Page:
What Strange Paradise, the powerful new novel from Omar El Akkad, begins with a stark and disturbingly familiar image: “The child lies on the shore. All around him the beach is littered with the wreckage of the boat and the wreckage of its passengers. … Facedown, with his arms outstretched, the child appears from a distance as though playing at flight.” It is a scene with real-world resonance: a shipload of refugees washing up on the shores of a small, unnamed Mediterranean island, in the shadows of a luxury hotel, hundreds of people, children among them, paying with their lives for dreams of a better future.
But then something unexpected happens. “A wave brushes gently against the child’s hair. He opens his eyes.”
The moment is electric, for both the characters within the book and for the reader. We are just as surprised as the bystanders and the soldiers when the boy springs to his feet and runs toward the forest adjoining the beach, just as surprised as 15-year-old Vänna when she finds the boy in her yard and spontaneously chooses to shelter him from the men who are pursuing him. Alienated from her own family and aware that “something about the island is changing,” Vänna takes the boy – Amir – under her wing. The novel alternates between the story of how Amir came to be on the doomed boat, and what happened on board, and Vänna’s quest not only to protect the boy but to help him get off the island and connect him with his community on the mainland. What Strange Paradise is a harrowing read – there are scenes aboard the boat, even before the storm that capsizes it, which are almost too intense to bear – but leavened with an unexpected sense of hope.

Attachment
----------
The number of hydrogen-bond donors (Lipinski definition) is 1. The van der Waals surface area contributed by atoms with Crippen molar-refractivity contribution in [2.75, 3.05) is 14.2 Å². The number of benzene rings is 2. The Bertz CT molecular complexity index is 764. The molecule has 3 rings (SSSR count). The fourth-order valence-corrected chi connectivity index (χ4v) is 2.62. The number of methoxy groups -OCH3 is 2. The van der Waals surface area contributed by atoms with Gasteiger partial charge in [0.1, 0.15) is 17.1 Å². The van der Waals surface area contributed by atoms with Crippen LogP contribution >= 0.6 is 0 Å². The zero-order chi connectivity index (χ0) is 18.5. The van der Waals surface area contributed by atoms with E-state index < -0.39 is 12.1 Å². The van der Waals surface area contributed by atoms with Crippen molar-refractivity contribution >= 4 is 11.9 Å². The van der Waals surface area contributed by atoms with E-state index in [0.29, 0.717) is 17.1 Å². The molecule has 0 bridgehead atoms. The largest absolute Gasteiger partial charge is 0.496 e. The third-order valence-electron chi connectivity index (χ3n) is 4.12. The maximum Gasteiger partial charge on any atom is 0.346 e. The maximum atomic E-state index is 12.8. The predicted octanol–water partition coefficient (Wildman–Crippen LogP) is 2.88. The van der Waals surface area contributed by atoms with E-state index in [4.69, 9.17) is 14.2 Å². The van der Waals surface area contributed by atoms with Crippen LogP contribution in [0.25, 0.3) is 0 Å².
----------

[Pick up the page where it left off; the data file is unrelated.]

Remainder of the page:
As was the case with much of his award-winning debut novel, American War, El Akkad keeps his scope narrow, focusing on the intimate human struggles that inform and are formed by larger sociopolitical events. Vänna’s and Amir’s journeys for survival and freedom occur almost at a remove from the larger refugee crisis: while they are from very different worlds, and without a shared language, there is a purity to their actions, rooted in the clear dichotomy of right and wrong. The novel’s other focal character, Colonel Kethros, has a more complex, nuanced view of the world, aware of the issues underpinning the crisis; he is openly skeptical of right-wing politicians seeking to take advantage of the situation, but defers to a sense of order, of rules.
What Strange Paradise is an immediate, visceral reading experience. El Akkad offers no easy answers, save the reminder of our common humanity and the importance of the simplicity of right and wrong. And that is, truly, more than enough.